Choke chains(also called choke collars, Slip chains, check collars, or training collars) are a length of chain with rings at either end such that the collar can be formed into a loop that slips over the dogs head and rests around the top of the dog's neck, just behind the ears. When the leash is attached to the "dead" ring, the collar does not constrict on the dog's neck. When the leash is attached to the "live" ring, the chain slips (adjusts) tighter when pulled and slips looser when tension is released. Training with this leash involves a quick jerk with an immediate release, called a "leash pop", "snap", or "correction". This is supposed to correct a dog's unwanted behavior, such as leaving the "heel" position. Pulling harder or longer on the choke chain presses on the dog's esophagus and restricts breathing.

The traditional way these chains are used by professional trainers is to give a sharp jerk—strong enough to make the dog stop what it’s doing and do something else. For instance, if the dog starts to sniff and pull on a walk, you quickly brace yourself and give a quick yank in the hopes that the dog feels it enough to stop pulling. My first trainer told us to generate enough strength by actually running full speed in the opposite direction so that my, then 76 pound boxer, would feel a strong enough pop! The next trainer I had taught me to first attach the leash to a fence so that I could practice the technique and get it right before I tried it on the dog. The technique was a lot like karate where you have to twist your hip to get enough power for your body and so that you can get the timing of the correction right. Most trainers do not give owners practice on a fence first. They just let owners make a lot of mistakes on the dog.

With the choke chain, the idea is that once the dog knows he’ll get a strong correction when he misbehaves, you don’t need to continue to give strong corrections often; a light correction, may be good enough because it’s a reminder that a stronger, more painful correction can occur. In fact, it’s this phenomenon, with the use of a lighter warning correction that makes some people think that it’s the sound of the collar being jerked that teaches the dog, as if there’s something innately aversive about the sound. If that were true, then you’d be able to train dogs with a recording of the sound of a choke chain snapping, even if the dog had never received a choke chain correction before and was not sound sensitive. In other words, if that were true, someone who could have developed a little device that dogs can wear on their leash or flat collar that makes the sound of a choke chain snapping would be rich!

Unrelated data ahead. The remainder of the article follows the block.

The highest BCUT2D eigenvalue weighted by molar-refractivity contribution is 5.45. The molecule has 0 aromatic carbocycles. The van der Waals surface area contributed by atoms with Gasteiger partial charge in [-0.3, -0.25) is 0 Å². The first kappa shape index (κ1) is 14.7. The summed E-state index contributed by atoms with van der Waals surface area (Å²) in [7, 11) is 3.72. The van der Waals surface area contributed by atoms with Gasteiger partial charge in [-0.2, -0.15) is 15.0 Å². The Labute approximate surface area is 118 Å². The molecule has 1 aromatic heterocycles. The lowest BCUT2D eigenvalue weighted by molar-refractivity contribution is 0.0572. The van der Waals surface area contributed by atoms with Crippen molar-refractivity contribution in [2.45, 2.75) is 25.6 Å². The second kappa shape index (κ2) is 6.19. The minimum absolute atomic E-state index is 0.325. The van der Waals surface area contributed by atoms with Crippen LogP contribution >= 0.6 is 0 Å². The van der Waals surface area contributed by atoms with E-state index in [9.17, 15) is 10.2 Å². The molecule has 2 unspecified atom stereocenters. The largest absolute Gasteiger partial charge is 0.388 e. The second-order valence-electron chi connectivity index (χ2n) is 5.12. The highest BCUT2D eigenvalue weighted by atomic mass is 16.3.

Another fact about the choke chain is that most people use them ineffectively because they are not that easy to use and there are some secrets that the old time professionals used to make them more effective and the correction stronger. First, these professionals make sure the length is right or you won’t get the strong, quick pop. If the chain’s too long, when you go to give a correction, there’s too much slack. When it’s too short, the collar tightens too quickly, before you’ve gained enough momentum in the jerk. Seasoned trainers also know that dog’s feel the correction more if you can keep the choke chain up high, right behind the ears. That’s how Cesar Milan’s Illusion collar works. It keeps the collar positioned so that a correction can have the greatest effect (e.g. create the most effective jerk). Back when I was competing in obedience we didn’t have Illusion collars and they wouldn’t be allowed in the ring now anyway, but we did try to keep that choke chain up high when we were training. A third point, but one that’s the first thing a seasoned professional trains is that the choke chain has to go on the right way. It needs to form a “P,” with the tail of the “P” on the same side as the handler. You can tell right away when a force-based trainer isn’t good at his choke chain technique because he doesn’t even put the collar on correctly.

Pros: Easy to physically overpower a strong, untrained dog. You will see slip collars at shelters and vet offices in situations where for safety’s sake, untrained or extremely unhappy dogs must be controlled by their human caretaker, willing or not.

Cons: Can cause damage to neck if dog pulls or lunges frequently over time.